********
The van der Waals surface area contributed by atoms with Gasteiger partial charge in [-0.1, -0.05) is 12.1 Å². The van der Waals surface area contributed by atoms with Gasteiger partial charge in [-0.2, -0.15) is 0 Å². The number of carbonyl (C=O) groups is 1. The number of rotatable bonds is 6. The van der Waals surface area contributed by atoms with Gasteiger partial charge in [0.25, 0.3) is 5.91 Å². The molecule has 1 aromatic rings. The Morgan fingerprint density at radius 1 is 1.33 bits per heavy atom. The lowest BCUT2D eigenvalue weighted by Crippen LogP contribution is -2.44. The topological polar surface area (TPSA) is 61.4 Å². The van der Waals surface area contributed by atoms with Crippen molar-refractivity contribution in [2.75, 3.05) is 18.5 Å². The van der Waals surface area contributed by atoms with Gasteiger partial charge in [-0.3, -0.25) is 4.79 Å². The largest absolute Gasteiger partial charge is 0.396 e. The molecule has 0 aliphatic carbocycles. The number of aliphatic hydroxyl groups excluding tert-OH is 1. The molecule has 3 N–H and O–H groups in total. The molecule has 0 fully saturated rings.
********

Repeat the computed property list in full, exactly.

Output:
The van der Waals surface area contributed by atoms with Gasteiger partial charge in [-0.1, -0.05) is 12.1 Å². The van der Waals surface area contributed by atoms with Gasteiger partial charge in [-0.2, -0.15) is 0 Å². The number of carbonyl (C=O) groups is 1. The number of rotatable bonds is 6. The van der Waals surface area contributed by atoms with Gasteiger partial charge in [0.25, 0.3) is 5.91 Å². The molecule has 1 aromatic rings. The Morgan fingerprint density at radius 1 is 1.33 bits per heavy atom. The lowest BCUT2D eigenvalue weighted by Crippen LogP contribution is -2.44. The topological polar surface area (TPSA) is 61.4 Å². The van der Waals surface area contributed by atoms with Crippen molar-refractivity contribution in [2.75, 3.05) is 18.5 Å². The van der Waals surface area contributed by atoms with Gasteiger partial charge in [-0.3, -0.25) is 4.79 Å². The largest absolute Gasteiger partial charge is 0.396 e. The molecule has 0 aliphatic carbocycles. The number of aliphatic hydroxyl groups excluding tert-OH is 1. The molecule has 3 N–H and O–H groups in total. The molecule has 0 fully saturated rings.